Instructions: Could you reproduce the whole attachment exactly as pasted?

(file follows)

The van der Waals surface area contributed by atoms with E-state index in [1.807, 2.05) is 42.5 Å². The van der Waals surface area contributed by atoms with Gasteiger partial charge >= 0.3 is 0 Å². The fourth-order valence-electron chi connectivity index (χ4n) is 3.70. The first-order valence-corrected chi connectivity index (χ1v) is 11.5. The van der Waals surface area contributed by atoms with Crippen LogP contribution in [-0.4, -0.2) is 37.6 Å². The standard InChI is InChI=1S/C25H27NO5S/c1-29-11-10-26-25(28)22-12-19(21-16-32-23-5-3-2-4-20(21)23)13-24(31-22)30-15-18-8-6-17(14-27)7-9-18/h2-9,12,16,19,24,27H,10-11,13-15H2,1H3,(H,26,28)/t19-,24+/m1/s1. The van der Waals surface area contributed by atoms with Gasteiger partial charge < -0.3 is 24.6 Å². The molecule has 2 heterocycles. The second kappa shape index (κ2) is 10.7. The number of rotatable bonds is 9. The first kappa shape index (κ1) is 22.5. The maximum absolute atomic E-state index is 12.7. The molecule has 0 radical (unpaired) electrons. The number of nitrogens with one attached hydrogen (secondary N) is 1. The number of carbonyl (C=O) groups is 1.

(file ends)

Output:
The van der Waals surface area contributed by atoms with E-state index in [1.807, 2.05) is 42.5 Å². The van der Waals surface area contributed by atoms with Gasteiger partial charge >= 0.3 is 0 Å². The fourth-order valence-electron chi connectivity index (χ4n) is 3.70. The first-order valence-corrected chi connectivity index (χ1v) is 11.5. The van der Waals surface area contributed by atoms with Crippen LogP contribution in [-0.4, -0.2) is 37.6 Å². The standard InChI is InChI=1S/C25H27NO5S/c1-29-11-10-26-25(28)22-12-19(21-16-32-23-5-3-2-4-20(21)23)13-24(31-22)30-15-18-8-6-17(14-27)7-9-18/h2-9,12,16,19,24,27H,10-11,13-15H2,1H3,(H,26,28)/t19-,24+/m1/s1. The van der Waals surface area contributed by atoms with Gasteiger partial charge < -0.3 is 24.6 Å². The molecule has 2 heterocycles. The second kappa shape index (κ2) is 10.7. The number of rotatable bonds is 9. The first kappa shape index (κ1) is 22.5. The maximum absolute atomic E-state index is 12.7. The molecule has 0 radical (unpaired) electrons. The number of nitrogens with one attached hydrogen (secondary N) is 1. The number of carbonyl (C=O) groups is 1.